John Bieter said the idea sparked from a luncheon in 2010 to honor Pete Cenarrusa, Idaho’s former secretary of state, at Leku Ona, a Basque restaurant in Downtown Boise.

“(There was) a nice meal, good company, wine was flowing and the idea came up about different kinds of things we might explore,” Bieter said. “The idea grew up into, ‘How about that? Wouldn’t that be great?’ And everybody lit up at the idea.”

The idea rolled around Bieter’s mind until 2013, when he decided to pursue the game, which originally called for the U.S. national team to play in Boise. Two years and countless meetings later, the dream became a reality with club teams.

“It’s one thing to go to a dinner and scheme and pull out the cocktail napkins,” said Boise Mayor Dave Bieter, who also attended that luncheon. “It’s another to actually make it happen.”

WHY CAN’T THEY PLAY ON THE BLUE TURF?

Boise State’s iconic blue turf does not meet the standards of FIFA, soccer’s international governing body. In order to attract top clubs, organizers will have to install real grass.

The ball rolls faster and bounces higher on artificial turf, and players often complain of the greater physical toll artificial turf extracts.

Boise’s Cloverdale Nursery is growing the sod, which will be laid about a week before the game, allowing it time to settle and grow together. Workers will cover the blue turf with plastic, then add plastic decking on top and another layer of plastic cover before installing the 60-foot-by-4-foot rolls of grass.

After the game, the grass will be donated and installed at Ann Morrison Park.

WHAT TIME IS THE GAME?

Beristain said organizers are aiming for a 7 p.m. kickoff. But that will ultimately depend on the national and international broadcasting rights, which she said should be finalized in the next couple weeks.

WHAT ARE THE EXPECTATIONS?

John Bieter admits he had his doubts at first. But after talking with members of the community and hearing nothing but positive feedback, he’s hoping for a sellout of Albertsons Stadium, which seats approximately 36,000.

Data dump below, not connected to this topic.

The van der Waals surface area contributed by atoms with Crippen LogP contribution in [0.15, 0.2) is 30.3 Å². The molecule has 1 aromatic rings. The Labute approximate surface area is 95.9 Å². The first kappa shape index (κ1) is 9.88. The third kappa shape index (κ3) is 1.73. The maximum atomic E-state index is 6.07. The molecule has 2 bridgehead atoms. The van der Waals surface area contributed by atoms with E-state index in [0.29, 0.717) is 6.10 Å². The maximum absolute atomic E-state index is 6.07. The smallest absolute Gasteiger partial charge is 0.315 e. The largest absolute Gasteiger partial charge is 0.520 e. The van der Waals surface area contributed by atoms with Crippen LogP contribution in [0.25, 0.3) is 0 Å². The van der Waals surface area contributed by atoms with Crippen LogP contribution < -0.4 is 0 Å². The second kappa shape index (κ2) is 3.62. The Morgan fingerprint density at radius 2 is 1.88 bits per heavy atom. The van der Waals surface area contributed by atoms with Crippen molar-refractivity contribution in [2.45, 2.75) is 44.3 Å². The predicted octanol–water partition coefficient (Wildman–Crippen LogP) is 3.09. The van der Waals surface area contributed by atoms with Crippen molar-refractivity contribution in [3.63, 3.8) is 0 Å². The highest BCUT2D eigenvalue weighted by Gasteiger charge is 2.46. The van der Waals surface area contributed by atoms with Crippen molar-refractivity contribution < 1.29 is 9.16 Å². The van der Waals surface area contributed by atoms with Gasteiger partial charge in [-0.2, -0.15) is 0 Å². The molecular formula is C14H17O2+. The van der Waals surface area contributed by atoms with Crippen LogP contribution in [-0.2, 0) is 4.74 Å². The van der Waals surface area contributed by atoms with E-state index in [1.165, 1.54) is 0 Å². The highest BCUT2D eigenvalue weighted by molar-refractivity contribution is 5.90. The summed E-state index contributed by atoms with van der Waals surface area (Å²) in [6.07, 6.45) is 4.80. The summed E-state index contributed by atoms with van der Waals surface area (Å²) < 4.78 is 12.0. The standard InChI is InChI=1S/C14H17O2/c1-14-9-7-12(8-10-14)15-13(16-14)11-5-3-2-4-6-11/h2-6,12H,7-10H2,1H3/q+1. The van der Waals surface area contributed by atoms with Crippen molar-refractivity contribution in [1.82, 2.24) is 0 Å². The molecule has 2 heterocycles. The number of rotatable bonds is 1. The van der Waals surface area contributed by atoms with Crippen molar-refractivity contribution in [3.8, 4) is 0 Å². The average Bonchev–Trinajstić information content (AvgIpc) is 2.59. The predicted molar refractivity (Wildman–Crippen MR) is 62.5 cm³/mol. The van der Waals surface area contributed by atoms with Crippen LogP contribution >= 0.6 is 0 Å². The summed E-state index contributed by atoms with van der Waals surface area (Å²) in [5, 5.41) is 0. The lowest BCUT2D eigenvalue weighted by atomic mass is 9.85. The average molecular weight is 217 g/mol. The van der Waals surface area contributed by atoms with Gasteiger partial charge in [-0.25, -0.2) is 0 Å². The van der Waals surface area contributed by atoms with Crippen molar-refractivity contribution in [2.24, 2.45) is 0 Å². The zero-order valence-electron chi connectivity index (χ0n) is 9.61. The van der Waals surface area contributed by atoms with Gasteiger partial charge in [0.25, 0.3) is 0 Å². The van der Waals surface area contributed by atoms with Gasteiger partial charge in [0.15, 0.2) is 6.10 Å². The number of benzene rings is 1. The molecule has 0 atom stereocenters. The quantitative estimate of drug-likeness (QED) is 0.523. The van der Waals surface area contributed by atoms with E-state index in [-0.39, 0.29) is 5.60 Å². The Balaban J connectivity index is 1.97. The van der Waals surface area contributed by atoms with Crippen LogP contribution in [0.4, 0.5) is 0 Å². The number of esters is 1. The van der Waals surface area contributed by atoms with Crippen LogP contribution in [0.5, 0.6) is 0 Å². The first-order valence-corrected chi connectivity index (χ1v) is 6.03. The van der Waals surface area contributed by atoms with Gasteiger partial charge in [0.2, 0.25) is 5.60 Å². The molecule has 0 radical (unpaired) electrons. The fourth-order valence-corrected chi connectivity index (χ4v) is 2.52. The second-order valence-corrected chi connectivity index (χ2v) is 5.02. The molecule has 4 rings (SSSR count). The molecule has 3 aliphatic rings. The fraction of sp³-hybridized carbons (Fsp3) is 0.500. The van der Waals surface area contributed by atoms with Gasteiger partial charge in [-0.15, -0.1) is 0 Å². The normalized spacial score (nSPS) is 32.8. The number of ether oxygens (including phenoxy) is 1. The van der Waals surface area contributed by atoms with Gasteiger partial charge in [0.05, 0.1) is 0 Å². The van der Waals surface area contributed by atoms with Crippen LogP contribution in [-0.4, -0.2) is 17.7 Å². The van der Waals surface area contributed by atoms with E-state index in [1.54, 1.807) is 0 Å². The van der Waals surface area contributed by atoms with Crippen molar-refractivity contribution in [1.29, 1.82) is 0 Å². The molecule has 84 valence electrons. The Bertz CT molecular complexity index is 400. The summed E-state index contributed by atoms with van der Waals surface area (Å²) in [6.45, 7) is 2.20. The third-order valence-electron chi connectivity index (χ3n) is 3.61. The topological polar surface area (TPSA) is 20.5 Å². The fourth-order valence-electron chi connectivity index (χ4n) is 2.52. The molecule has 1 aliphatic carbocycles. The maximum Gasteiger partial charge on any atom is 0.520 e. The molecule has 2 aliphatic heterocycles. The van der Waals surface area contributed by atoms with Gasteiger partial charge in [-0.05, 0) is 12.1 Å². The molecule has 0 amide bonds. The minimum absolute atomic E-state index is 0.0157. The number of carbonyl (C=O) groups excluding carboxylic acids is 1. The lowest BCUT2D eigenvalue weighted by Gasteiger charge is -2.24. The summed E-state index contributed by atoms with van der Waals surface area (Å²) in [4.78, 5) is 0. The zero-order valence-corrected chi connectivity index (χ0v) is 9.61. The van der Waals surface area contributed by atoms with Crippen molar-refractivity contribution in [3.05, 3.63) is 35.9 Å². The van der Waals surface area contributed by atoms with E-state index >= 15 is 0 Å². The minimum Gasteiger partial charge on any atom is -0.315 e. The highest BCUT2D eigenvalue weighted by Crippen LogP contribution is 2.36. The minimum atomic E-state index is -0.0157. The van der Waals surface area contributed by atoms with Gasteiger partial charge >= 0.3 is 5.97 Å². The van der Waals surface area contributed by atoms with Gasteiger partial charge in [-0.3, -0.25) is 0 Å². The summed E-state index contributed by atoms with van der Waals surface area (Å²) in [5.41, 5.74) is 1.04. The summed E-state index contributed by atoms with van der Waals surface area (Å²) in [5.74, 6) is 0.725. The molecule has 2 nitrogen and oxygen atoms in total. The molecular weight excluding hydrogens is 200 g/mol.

He said the four populations the game will serve — the Basque community in Boise for Jaialdi, the Treasure Valley’s Mexican-American population, the state’s growing youth soccer ranks and fans curious about a one-time event — boosts his confidence.

“You just don’t have events like this in Boise very often,” he said. “We feel pretty confident we’ll be able to fill the stadium. That’s the goal.”

WILL WE SEE EACH OTHER’S TEAM STARTERS?

Yes. Beristain said the contract between the Basque Soccer Friendly and the clubs stipulates they bring their starting 11.

Both clubs will be wrapping up their preseason when they come to Boise, providing their players an opportunity to work out the kinks before their club seasons begin.

And with both clubs looking to expand their footprint in America, leaving their stars at home or on the bench and souring potential fans defeats the purpose of the trip.

WHO IS MAKING MONEY?

The event only has to pay for Athletic Bilbao’s and Club Tijuana’s travel expenses to get to Boise and their expenses while in town. They do not receive a fee for playing.

The majority of proceeds from the event will go to Boise State’s Basque Studies program, paying for scholarships, student and professor exchanges, as well as summer programs.

“We’ve got a list of projects a mile long,” John Bieter said. “There is such a rich exchange between these two regions. There hasn’t been a lot of academic exchange. This is the next iteration for these two areas to explore.”

The Idaho Youth Soccer Association will also receive some money for scholarships for youth players.